Over the years, many bodybuilders have cut their massing phases far too short because they freaked out about their worsening appearance. Need some therapy? Google some off-season pictures of Dennis James at 305 pounds. That is what it takes to step onstage at a lean 270 pounds. It's not just about being 270 pounds all the time.

In summary, plan to look great for the show, do what it takes to put on the muscle and show off when it counts. To our knowledge, no award for the leanest off-season bodybuilder at any show exists.

The above is Dennis James in his off-season conditioning; he's certainly not looking to stay in stage conditioning year-round and understands the short-term loss in conditioning for long-term gains.

4.) Competitive Drive

Sometimes our competitive natures can get the best of us.

"I know I wasn't supposed to max out, but a guy at my gym called me out, and I had to step up."

"The Crossfitters at my gym bet me I couldn't finish Fran in a reasonable time. I showed them!"

That's nice! But now you've accumulated a ton of unnecessary fatigue without any adaptations. You either have to accept a couple of shitty training sessions or take a couple of light days, which interfere with adaptations.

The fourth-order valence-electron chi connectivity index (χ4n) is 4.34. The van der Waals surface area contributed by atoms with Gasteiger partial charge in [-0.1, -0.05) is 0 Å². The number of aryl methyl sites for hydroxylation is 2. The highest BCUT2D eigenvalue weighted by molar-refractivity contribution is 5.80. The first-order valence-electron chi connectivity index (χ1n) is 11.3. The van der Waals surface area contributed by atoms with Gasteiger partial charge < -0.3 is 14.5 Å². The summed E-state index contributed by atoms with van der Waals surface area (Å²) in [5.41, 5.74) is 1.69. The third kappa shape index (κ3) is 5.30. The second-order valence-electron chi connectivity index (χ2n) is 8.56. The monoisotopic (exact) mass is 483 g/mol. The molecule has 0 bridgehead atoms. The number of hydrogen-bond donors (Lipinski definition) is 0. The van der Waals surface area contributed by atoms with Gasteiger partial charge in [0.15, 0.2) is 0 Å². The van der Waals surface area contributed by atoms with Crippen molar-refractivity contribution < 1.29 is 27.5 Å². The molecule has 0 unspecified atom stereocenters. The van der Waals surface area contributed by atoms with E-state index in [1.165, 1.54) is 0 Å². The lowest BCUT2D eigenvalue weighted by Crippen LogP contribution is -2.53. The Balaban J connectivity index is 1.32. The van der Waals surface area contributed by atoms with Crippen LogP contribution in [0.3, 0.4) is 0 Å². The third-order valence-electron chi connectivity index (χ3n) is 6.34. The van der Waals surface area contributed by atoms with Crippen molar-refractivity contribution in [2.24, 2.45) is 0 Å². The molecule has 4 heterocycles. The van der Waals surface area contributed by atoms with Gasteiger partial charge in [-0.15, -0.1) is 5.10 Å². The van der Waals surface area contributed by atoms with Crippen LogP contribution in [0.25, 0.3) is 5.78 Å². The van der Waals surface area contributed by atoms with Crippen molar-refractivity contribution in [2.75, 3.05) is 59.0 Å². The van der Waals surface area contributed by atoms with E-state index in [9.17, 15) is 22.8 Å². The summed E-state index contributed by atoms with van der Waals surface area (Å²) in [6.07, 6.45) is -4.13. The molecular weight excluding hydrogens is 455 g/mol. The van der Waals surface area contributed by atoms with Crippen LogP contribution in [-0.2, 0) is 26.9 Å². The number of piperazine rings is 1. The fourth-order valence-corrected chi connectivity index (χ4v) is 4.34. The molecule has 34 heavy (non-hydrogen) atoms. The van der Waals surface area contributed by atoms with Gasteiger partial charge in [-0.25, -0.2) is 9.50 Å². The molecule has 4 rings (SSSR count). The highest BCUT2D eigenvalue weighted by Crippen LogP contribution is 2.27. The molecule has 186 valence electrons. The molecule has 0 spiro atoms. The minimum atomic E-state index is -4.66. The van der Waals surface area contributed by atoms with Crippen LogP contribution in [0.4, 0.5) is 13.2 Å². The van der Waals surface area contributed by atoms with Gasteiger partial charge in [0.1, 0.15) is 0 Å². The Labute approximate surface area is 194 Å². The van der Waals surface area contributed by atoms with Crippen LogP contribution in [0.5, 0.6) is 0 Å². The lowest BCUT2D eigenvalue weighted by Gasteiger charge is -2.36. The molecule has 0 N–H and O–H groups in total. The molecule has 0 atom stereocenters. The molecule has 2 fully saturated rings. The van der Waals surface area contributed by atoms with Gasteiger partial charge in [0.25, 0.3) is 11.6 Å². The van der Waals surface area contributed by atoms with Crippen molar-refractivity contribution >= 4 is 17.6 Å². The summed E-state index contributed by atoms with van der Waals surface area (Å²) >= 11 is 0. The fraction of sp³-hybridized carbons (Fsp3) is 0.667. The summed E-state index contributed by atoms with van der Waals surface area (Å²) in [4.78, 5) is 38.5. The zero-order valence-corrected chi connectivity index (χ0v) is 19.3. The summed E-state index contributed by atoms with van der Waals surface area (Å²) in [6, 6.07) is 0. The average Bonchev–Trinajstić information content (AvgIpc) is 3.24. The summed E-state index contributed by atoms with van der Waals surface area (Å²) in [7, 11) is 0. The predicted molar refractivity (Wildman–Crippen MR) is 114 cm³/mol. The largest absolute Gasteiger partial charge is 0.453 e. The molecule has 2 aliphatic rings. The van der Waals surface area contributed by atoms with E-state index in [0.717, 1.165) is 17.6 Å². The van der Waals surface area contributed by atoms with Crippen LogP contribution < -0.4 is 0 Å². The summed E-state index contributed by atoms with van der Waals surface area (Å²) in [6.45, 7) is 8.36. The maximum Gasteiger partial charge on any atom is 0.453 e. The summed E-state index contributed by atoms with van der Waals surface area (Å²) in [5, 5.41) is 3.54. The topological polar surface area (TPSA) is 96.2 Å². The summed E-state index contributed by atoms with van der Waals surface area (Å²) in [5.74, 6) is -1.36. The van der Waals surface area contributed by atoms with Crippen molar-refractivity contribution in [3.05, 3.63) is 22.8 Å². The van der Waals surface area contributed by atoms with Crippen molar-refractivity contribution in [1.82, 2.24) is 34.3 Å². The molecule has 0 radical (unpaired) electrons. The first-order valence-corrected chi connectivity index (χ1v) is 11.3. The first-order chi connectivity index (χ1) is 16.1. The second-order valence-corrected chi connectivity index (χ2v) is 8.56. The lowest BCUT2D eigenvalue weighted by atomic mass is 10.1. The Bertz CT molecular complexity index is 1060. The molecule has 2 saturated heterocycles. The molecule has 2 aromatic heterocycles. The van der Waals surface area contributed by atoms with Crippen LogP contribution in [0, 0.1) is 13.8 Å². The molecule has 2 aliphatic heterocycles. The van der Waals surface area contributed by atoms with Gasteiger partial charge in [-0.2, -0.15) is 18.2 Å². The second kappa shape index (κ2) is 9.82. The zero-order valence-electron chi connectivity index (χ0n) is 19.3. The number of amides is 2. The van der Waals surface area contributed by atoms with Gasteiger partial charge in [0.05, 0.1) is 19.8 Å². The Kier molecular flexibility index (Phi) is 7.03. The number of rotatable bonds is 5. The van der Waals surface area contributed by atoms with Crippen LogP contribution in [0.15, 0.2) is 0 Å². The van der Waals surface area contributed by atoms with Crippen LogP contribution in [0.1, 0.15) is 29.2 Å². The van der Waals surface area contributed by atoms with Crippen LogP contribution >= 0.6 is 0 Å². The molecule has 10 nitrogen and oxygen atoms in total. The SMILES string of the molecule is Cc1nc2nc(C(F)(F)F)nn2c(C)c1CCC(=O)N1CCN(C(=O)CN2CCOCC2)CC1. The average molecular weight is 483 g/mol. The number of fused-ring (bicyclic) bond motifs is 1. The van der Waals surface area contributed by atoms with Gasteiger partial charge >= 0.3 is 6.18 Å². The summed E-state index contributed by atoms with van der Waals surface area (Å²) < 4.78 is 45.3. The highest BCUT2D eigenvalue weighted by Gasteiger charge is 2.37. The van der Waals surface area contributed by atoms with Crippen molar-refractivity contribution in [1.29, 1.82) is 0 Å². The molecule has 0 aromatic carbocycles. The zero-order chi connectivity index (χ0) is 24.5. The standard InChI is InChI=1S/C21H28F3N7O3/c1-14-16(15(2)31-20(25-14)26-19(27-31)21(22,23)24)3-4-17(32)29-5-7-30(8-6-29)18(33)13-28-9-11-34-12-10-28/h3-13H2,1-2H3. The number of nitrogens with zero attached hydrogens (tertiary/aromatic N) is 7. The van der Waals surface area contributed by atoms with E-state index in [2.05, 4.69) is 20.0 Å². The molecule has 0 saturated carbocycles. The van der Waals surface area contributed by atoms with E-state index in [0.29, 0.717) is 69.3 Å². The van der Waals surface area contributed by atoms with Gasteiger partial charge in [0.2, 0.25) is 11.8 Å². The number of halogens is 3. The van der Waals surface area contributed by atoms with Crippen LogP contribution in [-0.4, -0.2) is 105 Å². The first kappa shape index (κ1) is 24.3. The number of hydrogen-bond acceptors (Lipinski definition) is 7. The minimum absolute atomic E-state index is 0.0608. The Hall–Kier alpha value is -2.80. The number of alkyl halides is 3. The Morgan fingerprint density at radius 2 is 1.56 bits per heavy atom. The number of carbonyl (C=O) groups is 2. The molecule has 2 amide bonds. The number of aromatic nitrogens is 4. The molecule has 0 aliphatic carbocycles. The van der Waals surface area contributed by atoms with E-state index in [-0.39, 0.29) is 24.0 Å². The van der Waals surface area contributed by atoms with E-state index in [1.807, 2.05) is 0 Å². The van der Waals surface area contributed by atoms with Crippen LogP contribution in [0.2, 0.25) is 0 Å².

The time for a crazy competitive drive is during the actual competition and the weeks leading up to it. Taking the off-season to train and improve without as much emotion can prevent burnout, which is typical of overly competitive people.

It can be tough to resist a good challenge, but remember, you're an athlete with a training plan, not an aimless high school weight room ego case.


The most important thing to remember here is that peaking should be done strategically in a calculated, poised manner.

Remember, you can only perform at your very best in rare cases. Because of that, it's best to spend most of your training in a productive, non-peaking state. Structuring your training in a mature way will inevitably make your peak performances even more exciting than if you were to do it randomly for immature reasons.

Consider adding our Peaking Training Templates to your educational library for even more information on how to peak correctly. Why keep yourself in the dark if you doubt how to execute a proper peaking phase? Our templates will bring you all the structure and autoregulatory considerations to ensure you're putting up your best numbers at the perfect moment. You have nothing to lose and so much to gain.